An estimated 285 million people are visually impaired worldwide. Age-related macular degeneration alone is the leading cause of blindness among older adults in the Western world. But this week at the AAAS Annual Meeting in San Jose, California, Eric Tremblay from EPFL in Switzerland unveils a new prototype of his telescopic contact lens—the first of its kind—giving hope for better, stronger vision. The optics specialist also debuts complementary smart glasses that recognize winks and ignore blinks, allowing wearers of the contact lenses to switch between normal and magnified vision.
"We think these lenses hold a lot of promise for low vision and age-related macular degeneration (AMD)," says Tremblay, an EPFL researcher whose collaborators include Joe Ford at the University of California, San Diego, and others at Paragon Vision Sciences, Innovega, Pacific Sciences and Engineering, and Rockwell Collins. "It's very important and hard to strike a balance between function and the social costs of wearing any kind of bulky visual device. There is a strong need for something more integrated, and a contact lens is an attractive direction. At this point this is still research, but we are hopeful it will eventually become a real option for people with AMD."
Inside the lens
The first iteration of the telescopic contact lens—which magnifies 2.8 times—was announced in 2013. Since then the scientists behind the DARPA-funded project have been fine-tuning the lens membranes and developing accessories to make the eyewear smarter and more comfortable for longer periods of time, and thus more usable in every day life.
The contacts work by incorporating a very thin reflective telescope inside a 1.55mm thick lens. Small mirrors within bounce light around, expanding the perceived size of objects and magnifying the view, so it's like looking through low magnification binoculars.
At this time, the telescopic contacts are made using a rigid lens known as a scleral lens—larger in diameter than the typical soft contacts you might be used to and valuable for special cases, such as for people with irregularly shaped corneas. Although large and rigid, scleral lenses are safe and comfortable for special applications, and present an attractive platform for technologies such as optics, sensors, and electronics like the ones in the telescopic contact lens, says Tremblay.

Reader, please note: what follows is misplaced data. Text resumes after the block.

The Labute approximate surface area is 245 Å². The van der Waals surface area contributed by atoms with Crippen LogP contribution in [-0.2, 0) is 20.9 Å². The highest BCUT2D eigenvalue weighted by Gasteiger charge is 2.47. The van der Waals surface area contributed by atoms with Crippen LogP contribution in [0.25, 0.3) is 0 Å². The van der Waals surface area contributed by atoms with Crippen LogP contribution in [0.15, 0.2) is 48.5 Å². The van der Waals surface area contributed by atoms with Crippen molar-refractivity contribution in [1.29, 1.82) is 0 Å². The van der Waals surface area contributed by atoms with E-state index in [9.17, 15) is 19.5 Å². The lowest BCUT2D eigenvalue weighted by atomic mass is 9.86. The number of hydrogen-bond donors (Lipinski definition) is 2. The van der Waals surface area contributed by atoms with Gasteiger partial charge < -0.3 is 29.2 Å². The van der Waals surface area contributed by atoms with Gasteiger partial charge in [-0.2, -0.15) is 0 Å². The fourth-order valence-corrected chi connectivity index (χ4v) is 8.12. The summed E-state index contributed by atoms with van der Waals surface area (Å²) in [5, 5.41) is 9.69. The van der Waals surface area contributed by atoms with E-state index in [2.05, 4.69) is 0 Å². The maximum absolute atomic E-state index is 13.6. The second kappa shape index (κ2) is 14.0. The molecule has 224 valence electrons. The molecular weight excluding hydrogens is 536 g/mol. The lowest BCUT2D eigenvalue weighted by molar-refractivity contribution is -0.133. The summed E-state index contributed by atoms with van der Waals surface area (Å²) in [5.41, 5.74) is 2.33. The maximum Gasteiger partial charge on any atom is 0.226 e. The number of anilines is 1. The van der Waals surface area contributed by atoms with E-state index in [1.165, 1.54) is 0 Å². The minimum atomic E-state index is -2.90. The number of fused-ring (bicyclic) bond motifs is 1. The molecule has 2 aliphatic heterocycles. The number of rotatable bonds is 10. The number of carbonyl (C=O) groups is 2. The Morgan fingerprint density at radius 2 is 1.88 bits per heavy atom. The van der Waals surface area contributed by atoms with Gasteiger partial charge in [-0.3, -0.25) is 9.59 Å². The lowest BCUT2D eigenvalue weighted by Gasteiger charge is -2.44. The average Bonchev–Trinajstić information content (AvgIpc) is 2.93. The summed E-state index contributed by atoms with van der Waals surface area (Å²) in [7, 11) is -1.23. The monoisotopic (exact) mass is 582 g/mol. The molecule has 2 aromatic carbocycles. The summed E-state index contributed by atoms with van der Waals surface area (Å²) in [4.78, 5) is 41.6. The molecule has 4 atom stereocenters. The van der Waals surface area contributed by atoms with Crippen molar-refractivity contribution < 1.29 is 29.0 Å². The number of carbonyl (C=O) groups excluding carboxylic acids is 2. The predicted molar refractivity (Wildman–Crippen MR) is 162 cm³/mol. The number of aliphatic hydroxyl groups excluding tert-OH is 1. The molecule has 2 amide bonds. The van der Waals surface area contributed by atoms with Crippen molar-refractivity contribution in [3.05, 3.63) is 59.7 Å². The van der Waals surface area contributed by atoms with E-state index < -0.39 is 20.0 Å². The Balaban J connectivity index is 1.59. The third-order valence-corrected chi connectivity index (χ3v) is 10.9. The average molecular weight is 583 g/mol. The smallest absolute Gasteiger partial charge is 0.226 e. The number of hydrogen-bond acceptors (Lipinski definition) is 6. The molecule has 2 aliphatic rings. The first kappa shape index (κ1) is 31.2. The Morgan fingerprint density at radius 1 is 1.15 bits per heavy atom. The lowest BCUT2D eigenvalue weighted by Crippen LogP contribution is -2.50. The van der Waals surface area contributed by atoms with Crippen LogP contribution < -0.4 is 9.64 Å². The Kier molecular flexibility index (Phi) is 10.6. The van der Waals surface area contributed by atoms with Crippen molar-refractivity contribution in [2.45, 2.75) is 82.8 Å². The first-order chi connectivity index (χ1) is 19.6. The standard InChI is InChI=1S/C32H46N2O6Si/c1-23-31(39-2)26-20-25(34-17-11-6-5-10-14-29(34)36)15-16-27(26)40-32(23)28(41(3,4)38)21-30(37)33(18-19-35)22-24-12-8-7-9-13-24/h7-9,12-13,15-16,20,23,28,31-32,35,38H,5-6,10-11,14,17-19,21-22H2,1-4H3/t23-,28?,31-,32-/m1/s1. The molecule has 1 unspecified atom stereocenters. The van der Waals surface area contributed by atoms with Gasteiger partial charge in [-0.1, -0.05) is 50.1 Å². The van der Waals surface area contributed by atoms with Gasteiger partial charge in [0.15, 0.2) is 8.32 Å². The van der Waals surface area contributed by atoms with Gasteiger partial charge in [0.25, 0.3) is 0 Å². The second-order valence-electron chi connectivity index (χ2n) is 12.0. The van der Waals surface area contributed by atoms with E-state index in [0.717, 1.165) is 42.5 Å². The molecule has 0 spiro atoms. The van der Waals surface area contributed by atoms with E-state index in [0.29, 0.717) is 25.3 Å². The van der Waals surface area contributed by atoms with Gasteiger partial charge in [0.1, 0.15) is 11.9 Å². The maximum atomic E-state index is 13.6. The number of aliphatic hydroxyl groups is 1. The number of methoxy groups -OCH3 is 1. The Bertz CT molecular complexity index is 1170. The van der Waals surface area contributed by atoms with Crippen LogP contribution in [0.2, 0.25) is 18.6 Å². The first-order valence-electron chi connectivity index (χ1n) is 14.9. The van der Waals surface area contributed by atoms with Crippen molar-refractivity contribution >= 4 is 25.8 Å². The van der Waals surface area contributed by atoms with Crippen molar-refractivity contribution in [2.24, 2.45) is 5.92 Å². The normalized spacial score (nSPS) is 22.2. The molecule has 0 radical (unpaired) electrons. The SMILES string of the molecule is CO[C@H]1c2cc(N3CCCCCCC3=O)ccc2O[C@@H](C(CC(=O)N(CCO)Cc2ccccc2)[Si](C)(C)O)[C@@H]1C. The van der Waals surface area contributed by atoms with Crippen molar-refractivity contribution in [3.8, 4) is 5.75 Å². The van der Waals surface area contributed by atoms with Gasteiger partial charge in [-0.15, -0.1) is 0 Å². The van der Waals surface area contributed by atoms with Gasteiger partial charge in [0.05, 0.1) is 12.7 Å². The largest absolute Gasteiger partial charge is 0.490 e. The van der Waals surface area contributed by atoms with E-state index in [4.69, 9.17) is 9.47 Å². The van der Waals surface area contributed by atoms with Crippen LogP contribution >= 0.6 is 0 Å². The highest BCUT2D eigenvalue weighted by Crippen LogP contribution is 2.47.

The final lenses are made from several precision cut and carefully assembled pieces of plastics, aluminum mirrors, and polarizing thin films, along with biologically safe glues.
Since the eye needs a steady supply of oxygen, the scientific team has spent the last couple of years making the lenses more breathable—a critical requirement. To achieve oxygen permeability, they are incorporating tiny air channels roughly 0.1mm wide within the lens to allow oxygen to flow around and underneath the complex and normally impermeable optical structures to get to the cornea.
Image quality and oxygen permeability in the lenses are ongoing challenges and objects of research, but results are improving as the mechanical and manufacturing processes are refined and better understood, say the scientists. The prototypes shown at AAAS demonstrate the latest versions.
The researchers have also developed a novel method to electronically switch the wearer's view between normal, or unmagnified vision and telescopic. This switching functionality is crucial for the lenses to be widely useful for non-AMD sufferers who will be able to have magnification "on demand". In the system debuted at AAAS, electronic glasses use a small light source and light detector to recognize winks and ignore blinks. The wearer will wink their right eye for magnification, and left eye for normal vision.
The glasses work by electronically selecting a polarization of light to reach the contact lens. The contact lens allows one type of polarization in the 1x aperture and another in the 2.8x aperture. Thus, the user sees the view where the polarization of the glasses and contact lens aperture match.
In a video of a lab demo shown during a scientific symposium at AAAS, you can see the optical view switch from magnified to unmagnified, and a second video shows the functionality of the wink-controlled glasses.
There are glasses already on the market for people with AMD that have mounted telescopes, but they tend to look bulky and interfere with social interaction. They also do not track eye movement, so you have to position your eyes and tilt your head to use them.
The combination of the telescopic contact lenses and optional blink-controlled eyewear represent a huge leap in functionality and usability in vision aid devices and a major feat for optics research.
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